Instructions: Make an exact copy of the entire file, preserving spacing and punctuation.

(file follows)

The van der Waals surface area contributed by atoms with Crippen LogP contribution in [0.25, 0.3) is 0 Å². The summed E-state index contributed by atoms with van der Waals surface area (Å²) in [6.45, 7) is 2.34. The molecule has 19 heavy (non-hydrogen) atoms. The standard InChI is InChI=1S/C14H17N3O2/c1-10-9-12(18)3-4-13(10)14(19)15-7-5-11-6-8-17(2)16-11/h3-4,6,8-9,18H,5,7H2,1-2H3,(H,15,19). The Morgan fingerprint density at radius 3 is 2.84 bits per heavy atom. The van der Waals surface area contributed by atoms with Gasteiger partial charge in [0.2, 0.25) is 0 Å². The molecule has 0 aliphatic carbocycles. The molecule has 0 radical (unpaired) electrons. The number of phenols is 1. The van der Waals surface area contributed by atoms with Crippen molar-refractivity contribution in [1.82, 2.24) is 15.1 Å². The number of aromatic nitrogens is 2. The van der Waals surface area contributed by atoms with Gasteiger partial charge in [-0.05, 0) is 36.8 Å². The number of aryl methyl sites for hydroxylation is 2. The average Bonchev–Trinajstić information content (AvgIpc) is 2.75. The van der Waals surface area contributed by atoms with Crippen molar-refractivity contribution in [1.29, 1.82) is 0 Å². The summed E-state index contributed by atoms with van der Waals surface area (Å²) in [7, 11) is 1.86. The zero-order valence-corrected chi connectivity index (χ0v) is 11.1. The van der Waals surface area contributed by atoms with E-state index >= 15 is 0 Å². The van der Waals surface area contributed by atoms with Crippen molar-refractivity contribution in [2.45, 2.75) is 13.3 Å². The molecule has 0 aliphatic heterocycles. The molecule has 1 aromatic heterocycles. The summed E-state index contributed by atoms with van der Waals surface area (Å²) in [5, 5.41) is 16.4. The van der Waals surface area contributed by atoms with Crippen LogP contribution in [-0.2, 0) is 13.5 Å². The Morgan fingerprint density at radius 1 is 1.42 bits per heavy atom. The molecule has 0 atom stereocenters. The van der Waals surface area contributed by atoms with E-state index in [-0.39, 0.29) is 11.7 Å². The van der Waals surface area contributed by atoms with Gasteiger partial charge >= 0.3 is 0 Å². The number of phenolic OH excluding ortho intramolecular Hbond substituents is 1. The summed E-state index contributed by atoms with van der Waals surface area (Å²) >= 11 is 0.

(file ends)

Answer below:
The van der Waals surface area contributed by atoms with Crippen LogP contribution in [0.25, 0.3) is 0 Å². The summed E-state index contributed by atoms with van der Waals surface area (Å²) in [6.45, 7) is 2.34. The molecule has 19 heavy (non-hydrogen) atoms. The standard InChI is InChI=1S/C14H17N3O2/c1-10-9-12(18)3-4-13(10)14(19)15-7-5-11-6-8-17(2)16-11/h3-4,6,8-9,18H,5,7H2,1-2H3,(H,15,19). The Morgan fingerprint density at radius 3 is 2.84 bits per heavy atom. The van der Waals surface area contributed by atoms with Gasteiger partial charge in [0.2, 0.25) is 0 Å². The molecule has 0 aliphatic carbocycles. The molecule has 0 radical (unpaired) electrons. The number of phenols is 1. The van der Waals surface area contributed by atoms with Crippen molar-refractivity contribution in [1.82, 2.24) is 15.1 Å². The number of aromatic nitrogens is 2. The van der Waals surface area contributed by atoms with Gasteiger partial charge in [-0.05, 0) is 36.8 Å². The number of aryl methyl sites for hydroxylation is 2. The average Bonchev–Trinajstić information content (AvgIpc) is 2.75. The van der Waals surface area contributed by atoms with Crippen molar-refractivity contribution in [1.29, 1.82) is 0 Å². The summed E-state index contributed by atoms with van der Waals surface area (Å²) in [7, 11) is 1.86. The zero-order valence-corrected chi connectivity index (χ0v) is 11.1. The van der Waals surface area contributed by atoms with E-state index >= 15 is 0 Å². The van der Waals surface area contributed by atoms with Crippen molar-refractivity contribution in [2.45, 2.75) is 13.3 Å². The molecule has 0 aliphatic heterocycles. The molecule has 1 aromatic heterocycles. The summed E-state index contributed by atoms with van der Waals surface area (Å²) in [5, 5.41) is 16.4. The van der Waals surface area contributed by atoms with Crippen LogP contribution in [-0.2, 0) is 13.5 Å². The Morgan fingerprint density at radius 1 is 1.42 bits per heavy atom. The molecule has 0 atom stereocenters. The van der Waals surface area contributed by atoms with E-state index in [-0.39, 0.29) is 11.7 Å². The van der Waals surface area contributed by atoms with Gasteiger partial charge >= 0.3 is 0 Å². The number of phenolic OH excluding ortho intramolecular Hbond substituents is 1. The summed E-state index contributed by atoms with van der Waals surface area (Å²) >= 11 is 0.